A few other things that depend on the specific agreement include who is responsible for fire safety equipment and fire hazard monitoring. There are other maintenance and repairs not specified as the landlord’s responsibility in the lease and those may also be the tenant’s responsibility.

Benefits of Building Maintenance

As you’ve likely determined by now, there are numerous benefits of building maintenance management, for tenants, employees, landlords, and property managers.

Prevents Unexpected Shutdown of Facilities

For commercial buildings, regular maintenance prevents the unexpected shutdown of facilities. Emergency situations such as a burst pipe or gas leak will halt operations and often require employees to evacuate. When a business has to shutdown without planning to or preparing for it, this results in lost revenue and falling behind in production or other work. When maintenance teams keep up with regular maintenance, most of these and other problems can be avoided.

Increase Building Life

The maintenance of buildings will increase the useful lifetime of these buildings and facilities. Rather than allowing major building systems such as HVAC, plumbing, and electricity to wear out, regular maintenance will prevent the costly need to rebuild any of these systems. Maintenance technicians work to keep these building elements working like new for as long as possible.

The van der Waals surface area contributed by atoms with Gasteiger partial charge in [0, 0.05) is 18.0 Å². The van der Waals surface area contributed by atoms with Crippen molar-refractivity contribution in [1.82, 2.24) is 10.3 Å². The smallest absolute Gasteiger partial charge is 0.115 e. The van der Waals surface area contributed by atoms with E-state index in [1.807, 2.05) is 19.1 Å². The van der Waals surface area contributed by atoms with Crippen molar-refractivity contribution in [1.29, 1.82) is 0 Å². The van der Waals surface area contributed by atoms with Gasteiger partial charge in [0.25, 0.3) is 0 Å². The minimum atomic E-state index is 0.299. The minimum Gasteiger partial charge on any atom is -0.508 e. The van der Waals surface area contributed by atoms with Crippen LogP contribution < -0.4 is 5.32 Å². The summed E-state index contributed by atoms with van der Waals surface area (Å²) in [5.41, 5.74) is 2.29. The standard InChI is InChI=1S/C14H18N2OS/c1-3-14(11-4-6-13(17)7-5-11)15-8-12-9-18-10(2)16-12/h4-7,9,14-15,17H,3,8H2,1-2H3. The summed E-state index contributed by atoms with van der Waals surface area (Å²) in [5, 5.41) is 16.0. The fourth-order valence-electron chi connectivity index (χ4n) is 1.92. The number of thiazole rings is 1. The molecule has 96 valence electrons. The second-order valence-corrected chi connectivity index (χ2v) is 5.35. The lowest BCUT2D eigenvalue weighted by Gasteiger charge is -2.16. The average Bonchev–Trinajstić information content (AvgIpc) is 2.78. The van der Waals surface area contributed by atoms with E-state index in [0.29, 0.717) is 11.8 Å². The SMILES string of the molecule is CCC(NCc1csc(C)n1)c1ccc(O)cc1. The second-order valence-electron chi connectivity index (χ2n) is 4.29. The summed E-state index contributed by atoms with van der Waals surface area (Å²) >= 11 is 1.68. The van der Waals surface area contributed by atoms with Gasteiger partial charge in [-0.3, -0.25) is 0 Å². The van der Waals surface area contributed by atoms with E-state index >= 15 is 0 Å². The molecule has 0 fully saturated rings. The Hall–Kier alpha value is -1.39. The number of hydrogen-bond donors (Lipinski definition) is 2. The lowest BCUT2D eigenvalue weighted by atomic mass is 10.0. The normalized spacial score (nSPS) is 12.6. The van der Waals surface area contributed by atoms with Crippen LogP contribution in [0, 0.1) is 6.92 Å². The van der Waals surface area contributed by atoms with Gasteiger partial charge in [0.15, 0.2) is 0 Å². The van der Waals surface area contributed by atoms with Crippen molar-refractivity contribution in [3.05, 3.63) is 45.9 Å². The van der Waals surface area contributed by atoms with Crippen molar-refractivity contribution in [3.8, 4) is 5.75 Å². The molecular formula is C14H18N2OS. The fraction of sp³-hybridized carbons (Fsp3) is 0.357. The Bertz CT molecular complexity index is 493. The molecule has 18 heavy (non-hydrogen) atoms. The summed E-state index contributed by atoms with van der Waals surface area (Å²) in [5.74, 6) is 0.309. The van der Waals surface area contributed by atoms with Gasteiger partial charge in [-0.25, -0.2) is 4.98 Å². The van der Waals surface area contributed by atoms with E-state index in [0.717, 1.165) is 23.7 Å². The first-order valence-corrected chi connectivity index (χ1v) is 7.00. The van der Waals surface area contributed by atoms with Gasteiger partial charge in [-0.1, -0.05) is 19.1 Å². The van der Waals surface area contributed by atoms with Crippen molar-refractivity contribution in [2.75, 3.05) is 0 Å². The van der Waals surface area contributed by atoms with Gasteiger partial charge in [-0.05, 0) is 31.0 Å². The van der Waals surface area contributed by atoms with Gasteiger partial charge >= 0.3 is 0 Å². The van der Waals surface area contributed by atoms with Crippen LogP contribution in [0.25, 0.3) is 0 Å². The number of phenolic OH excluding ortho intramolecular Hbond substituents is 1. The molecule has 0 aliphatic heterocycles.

Keeps Occupants Safe and Comfortable

Building maintenance done on a regular schedule keeps occupants safe, comfortable, and productive. Comfortable surroundings result in increased worker productivity or an enjoyable living environment for apartment building tenants. When the HVAC system is properly maintained in the summer and winter, the indoor climate of work environments and apartment units is at the right temperature and humidity level.

Sufficient plumbing, water, and wastewater maintenance ensures there is clean water for drinking, showering, cooking, and cleaning, which is essential for tenants to be happy in their homes or businesses.

Keeps Buildings Looking Their Best